So companies are paying their employees not to smoke or charging them less for health insurance if they are in good health.

Friday, March 26, 2010

Are Women Better At Investing Than Men?

That was the idea in How Men’s Overconfidence Hurts Them as Investors, from the New York Times, 3-14-10. Here are some interesing exerpts:
"All else being equal, men traded stocks nearly 50 percent more often than women. This added trading drove up the men’s costs and lowered their returns. The economists found that while both sexes reduced net returns through trading, men did so by 0.94 percentage points more per year."

"Selling volatile stocks in a down market — as male I.R.A. investors did more often than women, according to the Vanguard data — might seem to protect a portfolio. But that isn’t necessarily so. Selling before the market falls and buying after it falls is the smart move. For long-term investors, though, the best strategy may be to ignore short-term market movements (perhaps rebalancing a diversified portfolio every so often)."

"Gender differences appear to extend to other financial behavior. For example, women who are C.E.O.’s and company directors tend to pay a lower premium in corporate takeovers, saving their shareholders a bundle..."

"Researchers have found that activating the nucleus accumbens — a brain region that is stimulated when you eat delicious food or look at an attractive person — can affect financial risk-taking. When young Stanford men were shown pictures of partially clothed men and women kissing, he said, that region of their brains was activated. And when they were then given financial tests, the men became more likely to “make high-risk gambles.” Women didn’t respond much to the same pictures..."

"Others studying the effects of hormones on financial behavior have found correlations between testosterone and risk-taking."

"It’s also possible...that evolutionary psychology accounts for some of them. Before the dawn of history, aggressive risk-taking might have given men an advantage in finding mates, she said, while women might have become more risk-averse to protect their offspring."

I have had posts on related topics before. They were:

Can Testosterone Help Women Earn More Money?

Male sex hormone may affect stock trades

I also had a post on how genes can affect the way you invest. See

Is Your Investing Personality in Your DNA?

Wednesday, March 24, 2010

Crime and Punishment: Required Reading in My Economics Class

Okay, it is not the book Crime and Punishment by Fyodor Dostoevsky (this is a link to the entire book online). I will come back to this book. My students are required to read a chapter by this name from the book The Economics of Public Issues. It is only 5 pages long while the famous book is over 500.

One of the interesting things mentioned in this chapter is research by Steven Levitt. It deals with the question of whether or not more police officers means less crime, everything else being held constant. The problem is that cities with high crime rates will have to hire more police officers (it is the opposite for low crime cities). So it is hard to find a meaningful correlation. But this paragraph from the book shows how he got around that problem:

"In the case of police, Levitt has found that election cycles tend to have a strong independent effect on the size of police forces, enabling him to identify the impact of police on crime rates. Because crime is such a hot political issue, both mayors and governors have strong incentives (and the ability) to push for more police funding in election years. The result is that even though police forces in major cities tend to remain constant in nonelection years, they grow by about 2 percent in an average election year. Although this may sound small, it is (1) large enough to have a significant impact over several election cycles, and thus (2) large enough to detect clearly in the data."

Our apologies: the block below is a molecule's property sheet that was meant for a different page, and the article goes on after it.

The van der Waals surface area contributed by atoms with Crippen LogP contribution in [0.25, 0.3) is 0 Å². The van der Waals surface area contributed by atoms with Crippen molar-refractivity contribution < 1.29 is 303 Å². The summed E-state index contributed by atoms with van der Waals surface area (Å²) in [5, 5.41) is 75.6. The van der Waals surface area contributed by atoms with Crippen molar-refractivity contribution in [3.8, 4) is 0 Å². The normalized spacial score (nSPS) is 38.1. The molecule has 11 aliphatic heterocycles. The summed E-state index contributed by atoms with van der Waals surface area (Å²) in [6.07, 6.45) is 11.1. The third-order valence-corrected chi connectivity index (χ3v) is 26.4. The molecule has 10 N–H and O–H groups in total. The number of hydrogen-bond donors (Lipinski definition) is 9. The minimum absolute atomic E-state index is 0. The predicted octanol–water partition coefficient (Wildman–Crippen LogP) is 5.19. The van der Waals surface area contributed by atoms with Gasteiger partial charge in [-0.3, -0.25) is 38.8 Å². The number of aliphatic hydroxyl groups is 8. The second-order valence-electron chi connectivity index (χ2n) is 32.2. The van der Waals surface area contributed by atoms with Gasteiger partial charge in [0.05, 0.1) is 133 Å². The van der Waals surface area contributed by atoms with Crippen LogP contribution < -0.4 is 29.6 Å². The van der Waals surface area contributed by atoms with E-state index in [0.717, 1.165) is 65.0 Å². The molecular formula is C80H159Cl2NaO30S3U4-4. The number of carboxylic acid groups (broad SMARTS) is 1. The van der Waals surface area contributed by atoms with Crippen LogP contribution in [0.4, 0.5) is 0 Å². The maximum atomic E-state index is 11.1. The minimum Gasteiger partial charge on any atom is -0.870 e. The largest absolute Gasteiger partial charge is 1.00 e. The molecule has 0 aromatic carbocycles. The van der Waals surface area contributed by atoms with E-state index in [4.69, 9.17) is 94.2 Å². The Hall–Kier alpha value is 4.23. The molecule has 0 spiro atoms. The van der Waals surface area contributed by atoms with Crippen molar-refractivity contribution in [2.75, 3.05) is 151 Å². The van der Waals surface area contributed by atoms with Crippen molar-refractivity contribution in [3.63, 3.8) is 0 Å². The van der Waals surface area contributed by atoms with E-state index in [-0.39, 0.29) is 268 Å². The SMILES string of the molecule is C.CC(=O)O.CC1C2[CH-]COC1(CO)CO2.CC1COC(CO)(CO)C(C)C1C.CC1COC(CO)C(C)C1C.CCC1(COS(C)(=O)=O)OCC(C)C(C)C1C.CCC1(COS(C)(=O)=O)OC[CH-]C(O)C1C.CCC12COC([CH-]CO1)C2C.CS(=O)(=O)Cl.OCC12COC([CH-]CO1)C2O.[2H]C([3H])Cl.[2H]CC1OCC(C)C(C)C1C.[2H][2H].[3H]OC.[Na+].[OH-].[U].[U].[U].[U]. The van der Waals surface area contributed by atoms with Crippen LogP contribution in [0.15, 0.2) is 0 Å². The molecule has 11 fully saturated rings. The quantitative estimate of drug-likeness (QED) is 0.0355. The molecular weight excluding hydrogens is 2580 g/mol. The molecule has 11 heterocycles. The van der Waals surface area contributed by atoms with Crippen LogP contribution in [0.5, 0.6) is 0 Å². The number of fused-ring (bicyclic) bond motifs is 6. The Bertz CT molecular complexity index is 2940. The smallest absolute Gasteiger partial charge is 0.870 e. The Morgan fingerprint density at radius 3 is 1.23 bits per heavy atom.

So we can see that crime goes down when more police get hired in election years. Each city gets compared to itself, so the problem mentioned above is avoided.

Now back to the Dostoevsky book. Below are two passages that relate to economics and one sounds like the invisible hand.

"But Mr. Lebeziatnikov who keeps up with modern ideas explained the other day that compassion is forbidden nowadays by science itself, and that that's what is done now in England, where there is political economy." (economics used to be called political economy)

"if I were told, 'love thy neighbour,' what came of it?" Pyotr Petrovitch went on, perhaps with excessive haste. "It came to my tearing my coat in half to share with my neighbour and we both were left half naked. As a Russian proverb has it, 'Catch several hares and you won't catch one.' Science now tells us, love yourself before all men, for everything in the world rests on self-interest. You love yourself and manage your own affairs properly and your coat remains whole. Economic truth adds that the better private affairs are organised in society--the more whole coats, so to say—the firmer are its foundations and the better is the common welfare organised too. Therefore, in acquiring wealth solely and exclusively for myself, I am acquiring, so to speak, for all, and helping to bring to pass my neighbour's getting a little more than a torn coat; and that not from private, personal liberality, but as a consequence of the general advance."

More online versions of the book.

Sunday, March 21, 2010

Adam Smith vs. Bart Simpson

Last week I attended a lecture by Paul Zak, a neuro-economist from Claremont Graduate University, at the the Mind Science Foundation. He has studied how our behaviors are affected by the presence in our brains of a chemical called oxytocin, which can affect how generous we are. The more oxytocin you have have, the more generous and empathic (or sympathetic) you are. So he calls oxytocin "the moral molecule." It helps us identify with others and understand their feelings and situatons. Oxytocin can also increase when people trust you or are generous to you.